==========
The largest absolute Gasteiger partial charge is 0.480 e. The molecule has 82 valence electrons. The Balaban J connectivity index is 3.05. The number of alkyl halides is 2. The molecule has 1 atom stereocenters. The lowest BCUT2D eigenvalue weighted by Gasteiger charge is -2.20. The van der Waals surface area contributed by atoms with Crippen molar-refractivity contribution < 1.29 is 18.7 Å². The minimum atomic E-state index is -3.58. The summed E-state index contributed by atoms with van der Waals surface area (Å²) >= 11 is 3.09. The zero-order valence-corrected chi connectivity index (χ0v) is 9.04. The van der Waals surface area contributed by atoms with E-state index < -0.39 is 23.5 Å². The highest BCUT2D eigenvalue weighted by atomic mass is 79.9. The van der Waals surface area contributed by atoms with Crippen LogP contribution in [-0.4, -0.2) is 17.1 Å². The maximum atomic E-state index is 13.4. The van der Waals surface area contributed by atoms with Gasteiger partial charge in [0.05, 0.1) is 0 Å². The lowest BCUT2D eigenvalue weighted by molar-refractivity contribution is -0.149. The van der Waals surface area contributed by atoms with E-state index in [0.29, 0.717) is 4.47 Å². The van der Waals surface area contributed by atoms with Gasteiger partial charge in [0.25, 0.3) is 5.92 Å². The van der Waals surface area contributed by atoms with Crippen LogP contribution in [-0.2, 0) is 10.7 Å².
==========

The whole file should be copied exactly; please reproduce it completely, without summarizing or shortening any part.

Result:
The largest absolute Gasteiger partial charge is 0.480 e. The molecule has 82 valence electrons. The Balaban J connectivity index is 3.05. The number of alkyl halides is 2. The molecule has 1 atom stereocenters. The lowest BCUT2D eigenvalue weighted by Gasteiger charge is -2.20. The van der Waals surface area contributed by atoms with Crippen molar-refractivity contribution < 1.29 is 18.7 Å². The minimum atomic E-state index is -3.58. The summed E-state index contributed by atoms with van der Waals surface area (Å²) >= 11 is 3.09. The zero-order valence-corrected chi connectivity index (χ0v) is 9.04. The van der Waals surface area contributed by atoms with E-state index < -0.39 is 23.5 Å². The highest BCUT2D eigenvalue weighted by atomic mass is 79.9. The van der Waals surface area contributed by atoms with Crippen LogP contribution in [-0.4, -0.2) is 17.1 Å². The maximum atomic E-state index is 13.4. The van der Waals surface area contributed by atoms with Gasteiger partial charge in [0.05, 0.1) is 0 Å². The lowest BCUT2D eigenvalue weighted by molar-refractivity contribution is -0.149. The van der Waals surface area contributed by atoms with E-state index in [0.29, 0.717) is 4.47 Å². The van der Waals surface area contributed by atoms with Gasteiger partial charge in [0.25, 0.3) is 5.92 Å². The van der Waals surface area contributed by atoms with Crippen LogP contribution in [-0.2, 0) is 10.7 Å².